Alcohol and other drug (AOD) use is linked to increased risk of injury, mental illness, preventable disease, road trauma and death (AIHW 2021). AOD treatment agencies across Australia provide a range of services and support to people receiving treatment for their own drug use, as well as their families and friends.

Many types of treatment are available in Australia to assist people with their drug use. Most treatments aim to reduce the harm of drug use (for example, counselling). Some treatments help clients to develop skills that facilitate drug-free lifestyles and prevent relapse (for example, abstinence-oriented interventions in a structured, substance-free setting).

Opioid pharmacotherapy is a type of treatment that can reduce drug cravings and other withdrawal symptoms in people experiencing opioid drug dependence (such as codeine or heroin dependence).

See Alcohol and Illicit use of drugs for information on use of alcohol and other drugs.

Data sources

  • Alcohol and Other Drug Treatment Services National Minimum Data Set (AODTS NMDS): provides information about publicly funded alcohol and other drug treatment services in Australia, the people they treat and the treatment provided.
  • National Opioid Pharmacotherapy Statistics Annual Data (NOPSAD) collection: provides information about people receiving opioid pharmacotherapy for their opioid dependence in Australia, as well as health professionals who prescribe opioid pharmacotherapy and dosing points (such as pharmacies) where clients receive treatment. 

Agencies whose sole function is to prescribe or provide dosing services for opioid pharmacotherapy are excluded from the AODTS NMDS, as data from these agencies are captured in the NOPSAD collection (AIHW 2022a, 2022b).

Who uses alcohol and other drug treatment services?

Data from the AODTS NMDS indicate that around 138,000 clients aged 10 and over received AOD treatment in 2020–21. These clients received just over 242,000 closed treatment episodes from 1,278 publicly funded AOD treatment agencies.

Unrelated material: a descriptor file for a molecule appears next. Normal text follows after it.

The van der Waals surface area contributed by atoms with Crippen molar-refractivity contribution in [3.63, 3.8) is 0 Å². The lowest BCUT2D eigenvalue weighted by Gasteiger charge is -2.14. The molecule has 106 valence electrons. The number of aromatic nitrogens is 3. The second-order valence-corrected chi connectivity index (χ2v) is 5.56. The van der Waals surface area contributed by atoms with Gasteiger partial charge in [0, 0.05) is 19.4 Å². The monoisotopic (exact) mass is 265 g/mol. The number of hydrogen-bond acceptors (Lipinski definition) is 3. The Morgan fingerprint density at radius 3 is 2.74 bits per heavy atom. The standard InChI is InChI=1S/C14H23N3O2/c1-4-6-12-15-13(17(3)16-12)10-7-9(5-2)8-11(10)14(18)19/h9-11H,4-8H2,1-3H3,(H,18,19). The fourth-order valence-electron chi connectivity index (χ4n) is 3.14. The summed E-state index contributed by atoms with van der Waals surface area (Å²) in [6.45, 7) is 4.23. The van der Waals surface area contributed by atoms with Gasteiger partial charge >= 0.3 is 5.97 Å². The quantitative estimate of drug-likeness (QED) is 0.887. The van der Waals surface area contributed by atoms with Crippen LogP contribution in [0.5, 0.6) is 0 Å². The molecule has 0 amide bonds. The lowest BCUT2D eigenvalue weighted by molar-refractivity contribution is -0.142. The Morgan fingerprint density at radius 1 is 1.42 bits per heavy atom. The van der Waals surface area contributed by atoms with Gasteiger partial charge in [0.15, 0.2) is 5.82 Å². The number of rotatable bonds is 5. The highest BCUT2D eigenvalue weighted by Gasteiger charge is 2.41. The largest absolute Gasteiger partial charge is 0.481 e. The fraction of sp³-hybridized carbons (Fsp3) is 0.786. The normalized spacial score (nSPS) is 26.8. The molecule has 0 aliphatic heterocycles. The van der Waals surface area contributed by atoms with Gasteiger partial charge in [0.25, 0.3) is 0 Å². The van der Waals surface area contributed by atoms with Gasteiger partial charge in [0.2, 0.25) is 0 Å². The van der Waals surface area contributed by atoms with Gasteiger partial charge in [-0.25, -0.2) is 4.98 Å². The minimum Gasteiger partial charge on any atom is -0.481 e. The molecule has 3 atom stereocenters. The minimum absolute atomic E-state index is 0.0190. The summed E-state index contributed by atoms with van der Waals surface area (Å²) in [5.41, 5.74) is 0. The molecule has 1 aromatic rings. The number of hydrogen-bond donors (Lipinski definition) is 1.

In 2020–21:

  • Just over 6 in 10 clients of AOD treatment services were male (62% of clients), and around 5 in 10 were aged 20–39 years (52% of clients).
  • Just under 2 in 10 clients (17%) identified as Aboriginal and/or Torres Strait Islander.
  • Over 9 in 10 clients sought treatment for their own drug use (93% of clients).

Between 2013–14 and 2020–21, the estimated number of clients receiving AOD treatment rose by 21%. Across the same period, after adjusting for population growth, the rate of clients accessing AOD services increased from 564 to 616 per 100,000 population.

Who receives opioid pharmacotherapy treatment?

Data from the NOPSAD collection showed that around 47,600 clients received opioid pharmacotherapy treatment across Australia on a snapshot day in mid-2021 (excluding data for Queensland, which were not available in 2021). There were just under 2,500 dosing points nationally.

Opioid pharmacotherapy clients had broadly similar characteristics to clients of publicly funded AOD treatment agencies, but there was a higher proportion of people in older age groups. On a snapshot day in 2021:

  • Almost 7 in 10 opioid pharmacotherapy clients were male (68% of clients), and 6 in 10 were aged 30–49 (60% of clients).
  • Just over 1 in 10 clients (12%) identified as Aboriginal and/or Torres Strait Islander.

What drugs do people seek treatment for?

Data from the AODTS NMDS indicate that alcohol continued to be the most common principal drug of concern (PDOC) that led clients to seek treatment for their own drug use in 2020–21.

However, between 2011–12 and 2020–21:

  • The proportion of closed treatment episodes provided for alcohol as a PDOC decreased from 46% to 37% (in relation to all principal drugs of concern).
  • The proportion of episodes for amphetamines as a PDOC rose from 11% to 24% (Figure 1).

 

The stacked bar graph shows closed treatment episodes for clients’ own drug use by principal drug of concern, from 2011–12 to 2020–21. Alcohol, amphetamines, cannabis and heroin have remained the 4 most common principal drugs of concern across the period.

In 2020–21, 37% of closed treatment episodes were for alcohol as the principal drug of concern, 24% were for amphetamines, 19% were for cannabis and 4.6% were for heroin.

AODTS NMDS data indicate that there is variation across age groups in terms of the most common principal drugs of concern. In 2020–21:

  • Cannabis was the most common PDOC for young people, accounting for 60% of closed treatment episodes provided to clients aged 10–19.
  • Amphetamines were the most common PDOC for people aged 20–29 (27% of treatment episodes) and 30–39 (34% of episodes).
  • Alcohol was the most common PDOC for older people, accounting for 46% of treatment episodes provided to clients aged 40–49, 59% of episodes for those aged 50–59, and 75% of episodes for those aged 60 and over.